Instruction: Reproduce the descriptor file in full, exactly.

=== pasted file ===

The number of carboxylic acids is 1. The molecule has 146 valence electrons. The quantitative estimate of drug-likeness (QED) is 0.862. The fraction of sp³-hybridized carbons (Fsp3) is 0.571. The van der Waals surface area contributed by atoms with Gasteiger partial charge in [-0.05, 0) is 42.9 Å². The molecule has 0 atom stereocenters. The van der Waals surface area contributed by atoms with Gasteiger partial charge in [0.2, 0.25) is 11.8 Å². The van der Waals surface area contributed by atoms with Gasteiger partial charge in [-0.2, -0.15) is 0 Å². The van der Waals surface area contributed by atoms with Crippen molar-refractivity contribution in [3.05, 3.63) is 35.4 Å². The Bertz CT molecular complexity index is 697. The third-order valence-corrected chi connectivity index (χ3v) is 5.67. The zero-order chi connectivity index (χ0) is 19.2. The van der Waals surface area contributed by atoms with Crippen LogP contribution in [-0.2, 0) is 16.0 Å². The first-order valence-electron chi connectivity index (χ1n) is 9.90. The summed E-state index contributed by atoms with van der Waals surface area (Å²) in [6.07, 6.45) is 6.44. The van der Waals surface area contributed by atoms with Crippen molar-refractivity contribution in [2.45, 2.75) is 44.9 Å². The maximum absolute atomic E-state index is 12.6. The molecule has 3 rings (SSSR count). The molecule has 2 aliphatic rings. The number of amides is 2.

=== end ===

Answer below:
The number of carboxylic acids is 1. The molecule has 146 valence electrons. The quantitative estimate of drug-likeness (QED) is 0.862. The fraction of sp³-hybridized carbons (Fsp3) is 0.571. The van der Waals surface area contributed by atoms with Gasteiger partial charge in [-0.05, 0) is 42.9 Å². The molecule has 0 atom stereocenters. The van der Waals surface area contributed by atoms with Gasteiger partial charge in [0.2, 0.25) is 11.8 Å². The van der Waals surface area contributed by atoms with Gasteiger partial charge in [-0.2, -0.15) is 0 Å². The van der Waals surface area contributed by atoms with Crippen molar-refractivity contribution in [3.05, 3.63) is 35.4 Å². The Bertz CT molecular complexity index is 697. The third-order valence-corrected chi connectivity index (χ3v) is 5.67. The zero-order chi connectivity index (χ0) is 19.2. The van der Waals surface area contributed by atoms with Crippen LogP contribution in [-0.2, 0) is 16.0 Å². The first-order valence-electron chi connectivity index (χ1n) is 9.90. The summed E-state index contributed by atoms with van der Waals surface area (Å²) in [6.07, 6.45) is 6.44. The van der Waals surface area contributed by atoms with Crippen molar-refractivity contribution in [2.45, 2.75) is 44.9 Å². The maximum absolute atomic E-state index is 12.6. The molecule has 3 rings (SSSR count). The molecule has 2 aliphatic rings. The number of amides is 2.